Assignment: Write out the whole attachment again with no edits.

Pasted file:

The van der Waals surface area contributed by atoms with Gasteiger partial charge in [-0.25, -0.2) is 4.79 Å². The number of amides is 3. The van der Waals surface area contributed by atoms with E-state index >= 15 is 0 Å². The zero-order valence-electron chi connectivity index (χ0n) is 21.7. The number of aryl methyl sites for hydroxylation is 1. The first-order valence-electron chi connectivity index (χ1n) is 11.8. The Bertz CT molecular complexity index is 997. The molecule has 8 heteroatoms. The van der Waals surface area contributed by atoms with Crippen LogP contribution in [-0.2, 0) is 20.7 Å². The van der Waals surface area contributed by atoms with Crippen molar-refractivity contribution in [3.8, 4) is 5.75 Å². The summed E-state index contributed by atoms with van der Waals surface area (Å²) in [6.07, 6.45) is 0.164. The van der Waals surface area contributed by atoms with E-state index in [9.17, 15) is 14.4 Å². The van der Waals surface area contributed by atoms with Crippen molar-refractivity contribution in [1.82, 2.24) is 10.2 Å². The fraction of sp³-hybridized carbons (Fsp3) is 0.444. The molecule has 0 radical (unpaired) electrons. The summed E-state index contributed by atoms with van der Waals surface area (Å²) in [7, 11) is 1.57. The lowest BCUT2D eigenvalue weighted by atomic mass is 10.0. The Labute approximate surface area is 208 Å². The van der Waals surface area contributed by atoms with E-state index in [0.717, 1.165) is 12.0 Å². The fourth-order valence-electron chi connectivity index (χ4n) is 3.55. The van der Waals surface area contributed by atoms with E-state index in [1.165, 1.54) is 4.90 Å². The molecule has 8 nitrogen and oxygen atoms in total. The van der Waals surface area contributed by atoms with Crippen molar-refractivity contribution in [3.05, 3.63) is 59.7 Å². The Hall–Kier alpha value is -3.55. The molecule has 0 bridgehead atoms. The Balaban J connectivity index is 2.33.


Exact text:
The van der Waals surface area contributed by atoms with Gasteiger partial charge in [-0.25, -0.2) is 4.79 Å². The number of amides is 3. The van der Waals surface area contributed by atoms with E-state index >= 15 is 0 Å². The zero-order valence-electron chi connectivity index (χ0n) is 21.7. The number of aryl methyl sites for hydroxylation is 1. The first-order valence-electron chi connectivity index (χ1n) is 11.8. The Bertz CT molecular complexity index is 997. The molecule has 8 heteroatoms. The van der Waals surface area contributed by atoms with Crippen LogP contribution in [-0.2, 0) is 20.7 Å². The van der Waals surface area contributed by atoms with Crippen molar-refractivity contribution in [3.8, 4) is 5.75 Å². The summed E-state index contributed by atoms with van der Waals surface area (Å²) in [6.07, 6.45) is 0.164. The van der Waals surface area contributed by atoms with E-state index in [9.17, 15) is 14.4 Å². The van der Waals surface area contributed by atoms with Crippen molar-refractivity contribution in [1.82, 2.24) is 10.2 Å². The fraction of sp³-hybridized carbons (Fsp3) is 0.444. The molecule has 0 radical (unpaired) electrons. The summed E-state index contributed by atoms with van der Waals surface area (Å²) in [7, 11) is 1.57. The lowest BCUT2D eigenvalue weighted by atomic mass is 10.0. The Labute approximate surface area is 208 Å². The van der Waals surface area contributed by atoms with E-state index in [0.717, 1.165) is 12.0 Å². The fourth-order valence-electron chi connectivity index (χ4n) is 3.55. The van der Waals surface area contributed by atoms with E-state index in [1.165, 1.54) is 4.90 Å². The molecule has 8 nitrogen and oxygen atoms in total. The van der Waals surface area contributed by atoms with Crippen molar-refractivity contribution in [3.05, 3.63) is 59.7 Å². The Hall–Kier alpha value is -3.55. The molecule has 0 bridgehead atoms. The Balaban J connectivity index is 2.33.